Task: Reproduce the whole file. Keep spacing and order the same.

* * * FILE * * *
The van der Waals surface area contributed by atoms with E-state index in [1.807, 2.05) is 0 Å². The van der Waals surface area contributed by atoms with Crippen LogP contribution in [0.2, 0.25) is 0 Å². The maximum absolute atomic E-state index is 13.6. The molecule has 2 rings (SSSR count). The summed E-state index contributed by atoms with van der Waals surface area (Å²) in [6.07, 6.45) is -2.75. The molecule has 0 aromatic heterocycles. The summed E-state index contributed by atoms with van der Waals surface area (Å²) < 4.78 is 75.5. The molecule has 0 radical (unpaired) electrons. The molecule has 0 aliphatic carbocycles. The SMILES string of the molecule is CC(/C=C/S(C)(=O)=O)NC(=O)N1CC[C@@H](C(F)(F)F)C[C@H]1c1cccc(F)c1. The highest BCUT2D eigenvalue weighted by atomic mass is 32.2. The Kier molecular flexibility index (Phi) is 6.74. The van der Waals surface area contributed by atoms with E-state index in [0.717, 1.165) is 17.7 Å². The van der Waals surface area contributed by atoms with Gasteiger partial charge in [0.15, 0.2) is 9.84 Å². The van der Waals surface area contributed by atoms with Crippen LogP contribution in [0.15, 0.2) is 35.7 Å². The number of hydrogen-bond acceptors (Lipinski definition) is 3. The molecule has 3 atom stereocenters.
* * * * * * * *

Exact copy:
The van der Waals surface area contributed by atoms with E-state index in [1.807, 2.05) is 0 Å². The van der Waals surface area contributed by atoms with Crippen LogP contribution in [0.2, 0.25) is 0 Å². The maximum absolute atomic E-state index is 13.6. The molecule has 2 rings (SSSR count). The summed E-state index contributed by atoms with van der Waals surface area (Å²) in [6.07, 6.45) is -2.75. The molecule has 0 aromatic heterocycles. The summed E-state index contributed by atoms with van der Waals surface area (Å²) < 4.78 is 75.5. The molecule has 0 radical (unpaired) electrons. The molecule has 0 aliphatic carbocycles. The SMILES string of the molecule is CC(/C=C/S(C)(=O)=O)NC(=O)N1CC[C@@H](C(F)(F)F)C[C@H]1c1cccc(F)c1. The highest BCUT2D eigenvalue weighted by atomic mass is 32.2. The Kier molecular flexibility index (Phi) is 6.74. The van der Waals surface area contributed by atoms with E-state index in [0.717, 1.165) is 17.7 Å². The van der Waals surface area contributed by atoms with Gasteiger partial charge in [0.15, 0.2) is 9.84 Å². The van der Waals surface area contributed by atoms with Crippen LogP contribution in [0.15, 0.2) is 35.7 Å². The number of hydrogen-bond acceptors (Lipinski definition) is 3. The molecule has 3 atom stereocenters.